The first two days of the ascent were relatively flat (only a total elevation gain of 1,000 feet) and were designed to get the women acclimated to the height, especially given the hike begins at an elevation of over 11,000 feet. Alongside acclimation, the women enjoyed their first breathtaking views of the African savannah and the Shira volcano, one of the three dormant volcanic cones that make up Mount Kilimanjaro.

Day three of the ascent, on the other hand, is frequently considered the most strenuous because of the large elevation change. The women climbed from roughly 12,000 feet to over 15,000, an elevation gain designed to provoke a little altitude sickness and get you to slow down, according to Pramoda, who experienced mild nausea and headaches. 

She wasn’t alone. Many of the women experienced symptoms of altitude sickness, including dizziness and difficulty breathing. What stood out to them, though, were not the symptoms, but how the other women in the group supported each other through them. 

Deepthi Bollineni, an internist, suffered from nausea and headaches so severe she considered turning around. However, while resting at the campsite, eating dinner – usually a lightly-seasoned combination of rice or noodles with vegetables – her tentmate Veena encouraged her to take time to listen to her body. This gave her the strength to keep pushing forward.

“Nobody felt shy to show their vulnerable side, because it was just you and them. There was no family. They felt like family at that time,” said Deepthi. “And everyone was ready to offer what they had, whether it be as simple as Tylenol or a sanitary pad.” 

For Radha, the women’s shared professions played a role in how they treated one another. “A physician's background definitely helps,” she said. “We all knew we would be keeping an eye on each other.”

Radha, who was awarded a grant from the National Institutes of Health to study mindfulness meditation training, brought her expertise to her friends on the mountain.   

“She would help me meditate while we were resting so I wasn’t too anxious. It helped a lot to be with her,” said Pramoda. 

Similar breathwork helped Veena who, during training, performed Pranayama, an ancient breath technique originating from Indian yogic practices, for thirty minutes daily. 

“I think it really helped me on the mountain, especially after 15,000 feet,” she said. “It calms your nerves and helps with stress.”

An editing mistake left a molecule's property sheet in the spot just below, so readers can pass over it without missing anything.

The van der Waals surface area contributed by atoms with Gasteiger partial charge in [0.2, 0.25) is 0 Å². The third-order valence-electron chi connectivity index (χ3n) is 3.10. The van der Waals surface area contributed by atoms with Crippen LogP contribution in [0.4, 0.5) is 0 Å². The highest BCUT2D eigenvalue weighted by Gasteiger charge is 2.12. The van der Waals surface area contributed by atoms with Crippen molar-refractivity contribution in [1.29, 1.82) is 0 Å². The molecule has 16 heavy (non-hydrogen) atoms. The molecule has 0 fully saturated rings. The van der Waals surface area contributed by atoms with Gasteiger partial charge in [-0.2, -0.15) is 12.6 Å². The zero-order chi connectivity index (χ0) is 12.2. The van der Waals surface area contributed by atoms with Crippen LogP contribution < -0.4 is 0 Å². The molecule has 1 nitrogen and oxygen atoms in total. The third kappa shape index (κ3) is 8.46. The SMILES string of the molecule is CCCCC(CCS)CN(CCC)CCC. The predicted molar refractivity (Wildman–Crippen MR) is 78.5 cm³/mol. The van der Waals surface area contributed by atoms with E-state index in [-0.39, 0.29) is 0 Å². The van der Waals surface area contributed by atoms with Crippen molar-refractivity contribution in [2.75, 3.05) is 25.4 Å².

While hiking to slow, classical Bollywood songs, the seven women reached Barafu Camp on day four, the last stop before their final trek up to the summit. This trek, however, was different from the previous four days – it started at midnight. 

“We are geared up, we’ve eaten food, we’re fueled and ready to go and we just started climbing. We summited at around 8:40 in the morning,” said Savitha. “It was definitely the hardest thing I've ever done physically and mentally.” 

While timing was crucial on each day of the expedition – too fast and you tire yourself out, too slow and you leave yourself vulnerable to the elements – summit timing was particularly regimented, hence the midnight start time. Hikers couldn’t camp near the top; they had to summit and start their descent all in one day. So, to keep the hikers on pace, guides implemented a 50-minute hike, 10-minute rest rhythm. Despite this additional pressure, they maintained their spirit, belting songs at 18,000 feet in the air and offering hikers ginger tea with extra glucose for energy. 

When Deepthi reached the summit, she felt a spiritual connection. 

“I felt connected to God, almost,” she shared. “You don’t see a speck of any life down there. You see just the sun and sky and that's what connects you.”

As she reached the summit, Savitha also felt a connection – to her mom who had passed away from cancer five years earlier. 

“I heard her in the back of my mind just being like ‘Nana, you can do this.’ And I heard that over and over and over again,” she shared. “I felt her presence so strongly.” 

On Dec. 31st, the seven women all summited and felt a range of emotions, from pure accomplishment to invincibility, from immense gratitude to relief. Some felt readier than ever to face the New Year; others had forgotten entirely that Jan. 1 was the next day. 

These emotions, as one might imagine, didn't just fade once the women returned to base camp, or even back home to Houston. 

For some, this expedition created tectonic shifts in how they view themselves. “It made me discover a strength in me that I didn't know I had,” said internal medicine physician Ritu Patel. 

“It’s incredible how your body can do things you never imagined it could do,” said Pramoda.  

Like Ritu and Pramoda, other women discovered a strength within themselves – even women who weren’t on the expedition. 

“It's cool to see other women when the light bulb goes off in their head. They're like, ‘Really? I can do this too?’ And I'm like, ‘Absolutely you can,’” said Savitha. 

Radha felt this with her own daughter. “Our children look at you, and they really feel like ‘Okay, if my mom could do this, I could do this,’” she said.

In this way, the energy and spirit of Mount Kilimanjaro had an infectious and addictive quality. On the hike down, as the women trudged in relief through familiar forests, they got to planning the next trip. On the shortlist are Mount Aconcagua in Argentina, Mount Kailash in Tibet, and the “Rim-to-Rim” hike of the Grand Canyon. In the meantime, Sweeya has signed her family up for the MS150 bike race, and a couple of the women are running 25Ks and 50Ks. New women are also joining the crew.

To many of the women, the friendships that emerged between each other and the bonds forged with the guides, chefs, and porters became the true peak of their quest to the summit of Mount Kilimanjaro. 

“I think it’s so beautiful how each of us came together to help each other throughout this trip,” said Savitha. “You just can’t do great things like this by yourself.”